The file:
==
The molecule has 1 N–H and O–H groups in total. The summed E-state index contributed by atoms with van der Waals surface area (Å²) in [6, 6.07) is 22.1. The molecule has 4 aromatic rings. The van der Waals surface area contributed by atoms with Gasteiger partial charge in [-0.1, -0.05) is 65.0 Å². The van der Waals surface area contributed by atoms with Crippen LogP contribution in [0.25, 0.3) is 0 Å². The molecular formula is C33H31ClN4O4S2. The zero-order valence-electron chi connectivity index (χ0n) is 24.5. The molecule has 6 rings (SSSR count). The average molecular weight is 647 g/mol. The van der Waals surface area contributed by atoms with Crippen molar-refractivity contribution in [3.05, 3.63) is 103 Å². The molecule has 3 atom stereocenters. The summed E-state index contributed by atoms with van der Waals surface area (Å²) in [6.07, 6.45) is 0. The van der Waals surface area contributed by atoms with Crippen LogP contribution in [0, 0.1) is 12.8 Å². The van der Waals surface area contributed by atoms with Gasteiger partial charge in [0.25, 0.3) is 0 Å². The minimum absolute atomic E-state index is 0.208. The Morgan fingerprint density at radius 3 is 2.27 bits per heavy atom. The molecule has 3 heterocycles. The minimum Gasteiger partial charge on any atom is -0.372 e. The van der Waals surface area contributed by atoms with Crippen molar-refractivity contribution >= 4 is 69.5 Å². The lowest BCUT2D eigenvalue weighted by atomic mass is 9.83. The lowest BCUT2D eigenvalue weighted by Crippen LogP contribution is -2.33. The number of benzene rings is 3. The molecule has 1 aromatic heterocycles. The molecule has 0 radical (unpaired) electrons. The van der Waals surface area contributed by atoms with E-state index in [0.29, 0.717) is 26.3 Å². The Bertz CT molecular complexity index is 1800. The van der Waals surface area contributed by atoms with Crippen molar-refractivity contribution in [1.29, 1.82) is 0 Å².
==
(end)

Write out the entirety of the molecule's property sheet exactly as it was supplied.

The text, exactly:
The molecule has 1 N–H and O–H groups in total. The summed E-state index contributed by atoms with van der Waals surface area (Å²) in [6, 6.07) is 22.1. The molecule has 4 aromatic rings. The van der Waals surface area contributed by atoms with Gasteiger partial charge in [-0.1, -0.05) is 65.0 Å². The van der Waals surface area contributed by atoms with Crippen LogP contribution in [0.25, 0.3) is 0 Å². The molecular formula is C33H31ClN4O4S2. The zero-order valence-electron chi connectivity index (χ0n) is 24.5. The molecule has 6 rings (SSSR count). The average molecular weight is 647 g/mol. The van der Waals surface area contributed by atoms with Crippen molar-refractivity contribution in [3.05, 3.63) is 103 Å². The molecule has 3 atom stereocenters. The summed E-state index contributed by atoms with van der Waals surface area (Å²) in [6.07, 6.45) is 0. The van der Waals surface area contributed by atoms with Crippen LogP contribution in [0, 0.1) is 12.8 Å². The van der Waals surface area contributed by atoms with Gasteiger partial charge in [0.25, 0.3) is 0 Å². The minimum absolute atomic E-state index is 0.208. The Morgan fingerprint density at radius 3 is 2.27 bits per heavy atom. The molecule has 3 heterocycles. The minimum Gasteiger partial charge on any atom is -0.372 e. The van der Waals surface area contributed by atoms with Crippen molar-refractivity contribution >= 4 is 69.5 Å². The lowest BCUT2D eigenvalue weighted by atomic mass is 9.83. The lowest BCUT2D eigenvalue weighted by Crippen LogP contribution is -2.33. The number of benzene rings is 3. The molecule has 1 aromatic heterocycles. The molecule has 0 radical (unpaired) electrons. The van der Waals surface area contributed by atoms with E-state index in [0.29, 0.717) is 26.3 Å². The Bertz CT molecular complexity index is 1800. The van der Waals surface area contributed by atoms with Crippen molar-refractivity contribution in [1.29, 1.82) is 0 Å².